In regards to the New 64, it was not just MoDot that governed the end result but also EWGC and the many small minded municipal governmental units along the route. But the problems runs deeper. The majority of the public favored a Metro Extension down the center of 64 but CMT, local urban bloggers, and EWGC were against it (what often serves as civic discourse in the region). The end result is an Extension to nowhere designed to serve an extremely small but politically powerful group of entities. The region is thus stuck with a large financial burden that offers service to only a small minority. Obviously the problems were not just caused by MoDot. Metro continues to sink under its many years of mismanagement, operationally and financially, and now wants to fund its future via higher sales taxes.

    The StL region needs civic discourse on these important issues and it should have been done over 10 years ago when the plans for the Extension and the New 64 were in the early stages. But saying “fighting the new I-64 would have been something the region is just not quite ready for” shows that small mindedness is ingrained in the regional culture. Another example: Instead of Complete Streets, EWGC initiates a diluted version titled Great Streets which is not politically or operationally supported by County governance (http://www.greatstreetsstlouis.net/). In that regard why isn’t Great Streets organization handling this matter instead of City to River?

    Don’t get me wrong, I’m 100% for better pedestrian access but for the whole region not just one that primarily benefits visitors over residents. Like its local politics, the region is greatly divided which largely explains why depopulation is the most powerful and the longest ongoing trend. And of course this division is readily used by entities like MoDot to control the final result. If you want the public “to get it”, think and act regionally not predominantly local. In that regard, City to River is supporting and repeating a long term tradition in the Lou.

  15. Regine says:

    Alon, Are we looking at same photo? There are no (zero) black people in the second rendering! I am using a MacBook Pro – the display is great. Out of 14 total people in both of the renderings, there is 1 black person and possibly 1 Spanish-speaking person (it’s hard to say since all we can see is her back).

    The large majority of non-white people you see in the 70s on both sides of the park from river to river are working – nannies, retail clerks, delivery people, cooks, doormen, etc. – they are not residents.

  16. Matthew M. says:

    Anon–

    The Cross County extension is designed to serve whom? A small minority? Doesn’t it run through the densest portions of the County? I’m DEFINITELY not alleging that the stations are perfect or even necessarily good regarding accessibility/attractiveness–but those populations are nevertheless still served by the line.

    I think that a commuter train, as opposed to Metrolink light rail, would have been nice for the I-64/40 Right of Way. It could have started in Chesterfield and made one stop, perhaps in Richmond Heights near the Galleria, before heading downtown as a sort of express train. Light rail itself is best having its own right of way for the very pedestrian accessibility issues you mention.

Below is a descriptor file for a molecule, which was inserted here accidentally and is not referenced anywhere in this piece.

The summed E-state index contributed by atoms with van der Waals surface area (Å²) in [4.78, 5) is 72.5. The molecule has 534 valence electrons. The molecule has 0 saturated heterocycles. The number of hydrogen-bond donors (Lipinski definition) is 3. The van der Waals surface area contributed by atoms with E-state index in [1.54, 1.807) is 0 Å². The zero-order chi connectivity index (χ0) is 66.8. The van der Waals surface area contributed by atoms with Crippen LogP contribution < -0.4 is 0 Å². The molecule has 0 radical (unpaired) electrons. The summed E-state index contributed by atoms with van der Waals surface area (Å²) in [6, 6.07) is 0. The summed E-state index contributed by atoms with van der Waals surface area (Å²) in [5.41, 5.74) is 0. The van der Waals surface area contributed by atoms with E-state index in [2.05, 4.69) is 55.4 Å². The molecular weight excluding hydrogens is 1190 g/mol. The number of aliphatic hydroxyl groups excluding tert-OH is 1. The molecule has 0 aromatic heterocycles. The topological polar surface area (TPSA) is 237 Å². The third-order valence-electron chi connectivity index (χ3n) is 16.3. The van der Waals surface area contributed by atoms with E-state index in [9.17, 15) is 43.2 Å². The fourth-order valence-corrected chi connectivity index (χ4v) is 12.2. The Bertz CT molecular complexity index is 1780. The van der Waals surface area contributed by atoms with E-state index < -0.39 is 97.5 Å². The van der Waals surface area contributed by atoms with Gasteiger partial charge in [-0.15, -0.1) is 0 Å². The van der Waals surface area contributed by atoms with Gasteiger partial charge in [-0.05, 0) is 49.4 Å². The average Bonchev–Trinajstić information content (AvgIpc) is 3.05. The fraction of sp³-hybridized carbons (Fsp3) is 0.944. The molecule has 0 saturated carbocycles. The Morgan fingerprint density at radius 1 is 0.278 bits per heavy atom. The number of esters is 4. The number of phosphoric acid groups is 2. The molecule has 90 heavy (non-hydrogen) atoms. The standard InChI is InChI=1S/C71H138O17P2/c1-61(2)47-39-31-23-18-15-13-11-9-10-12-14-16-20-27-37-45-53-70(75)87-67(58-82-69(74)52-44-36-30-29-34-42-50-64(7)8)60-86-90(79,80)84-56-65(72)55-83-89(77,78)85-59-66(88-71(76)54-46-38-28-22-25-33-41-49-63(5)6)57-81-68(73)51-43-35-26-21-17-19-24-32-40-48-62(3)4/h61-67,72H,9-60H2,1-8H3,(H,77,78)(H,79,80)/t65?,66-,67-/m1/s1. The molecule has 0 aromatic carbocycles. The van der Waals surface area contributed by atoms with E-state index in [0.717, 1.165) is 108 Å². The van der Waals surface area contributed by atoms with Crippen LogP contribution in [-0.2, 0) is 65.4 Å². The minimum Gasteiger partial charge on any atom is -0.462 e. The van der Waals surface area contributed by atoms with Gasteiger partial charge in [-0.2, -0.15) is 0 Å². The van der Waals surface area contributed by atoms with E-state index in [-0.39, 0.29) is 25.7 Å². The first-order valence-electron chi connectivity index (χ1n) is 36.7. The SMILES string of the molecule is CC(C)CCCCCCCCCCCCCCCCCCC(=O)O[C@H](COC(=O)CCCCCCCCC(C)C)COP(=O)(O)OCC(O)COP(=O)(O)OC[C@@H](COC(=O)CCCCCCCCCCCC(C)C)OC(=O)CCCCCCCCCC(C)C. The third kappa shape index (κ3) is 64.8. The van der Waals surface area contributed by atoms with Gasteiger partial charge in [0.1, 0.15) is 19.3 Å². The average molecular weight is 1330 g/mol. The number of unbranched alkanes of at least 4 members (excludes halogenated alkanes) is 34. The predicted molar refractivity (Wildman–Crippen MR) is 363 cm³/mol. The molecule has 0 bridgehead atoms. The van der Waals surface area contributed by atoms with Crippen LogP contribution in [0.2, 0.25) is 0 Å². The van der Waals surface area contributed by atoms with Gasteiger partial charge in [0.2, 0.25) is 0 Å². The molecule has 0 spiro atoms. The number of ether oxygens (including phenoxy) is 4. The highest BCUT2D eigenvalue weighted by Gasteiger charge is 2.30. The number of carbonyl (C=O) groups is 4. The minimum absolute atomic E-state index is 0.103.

Either way, we both agree that the New I-64 project should have done SOMETHING other than rebuild a road and a couple bridges. It was a scandalous waste of money for which there should have been more outcry–before AND after. No HOV lanes, no tunnel south of Forest Park, no art or creativity at all–a definite net loss for the region.

    I disagree that saying that the I-64 project was a done deal is “small-minded”. Where was the uproar from even the most progressive of St. Louisans? There was almost not a peep. If we all failed to generate any opposition, the proverbial everyday driving commuter almost certainly would have no objections to MODOT saving them from falling pieces of overpass on I-64. It’s not small-minded to say that the opposition just wasn’t there and probably couldn’t have been shored up anyway.

    I think that you need to see City to River as a crucial step to dismantling other interstates and improving walkability across the region. This is the sort of project that we can point to and say, “Look, the Memorial Drive project caused little disruption, so why not tear down I-55 and connect Soulard and Benton Park next?”.

    I see this mindset as regional.

  17. As a general rule, it is not a good idea to run a transit line down the median of a freeway.

  18. Alon Levy says:

    Regina, the two people on the bottom right of the second photo look black to me. I thought the same of the two people on the left, but looking again the one further left looks white. So it’s 5-6/14, not 6-7/14.

  19. Regine says:

    Alon, the two people on the bottom right are not black. They may be Latin or Asian – it’s hard to tell because one can’t see their faces.

    I don’t want to concede this point because I view it as a great “teaching moment”. The renderings should – but clearly don’t – reflect St. Louis’ diversity. Hopefully, when the renderings are updated, more non-white people will be included.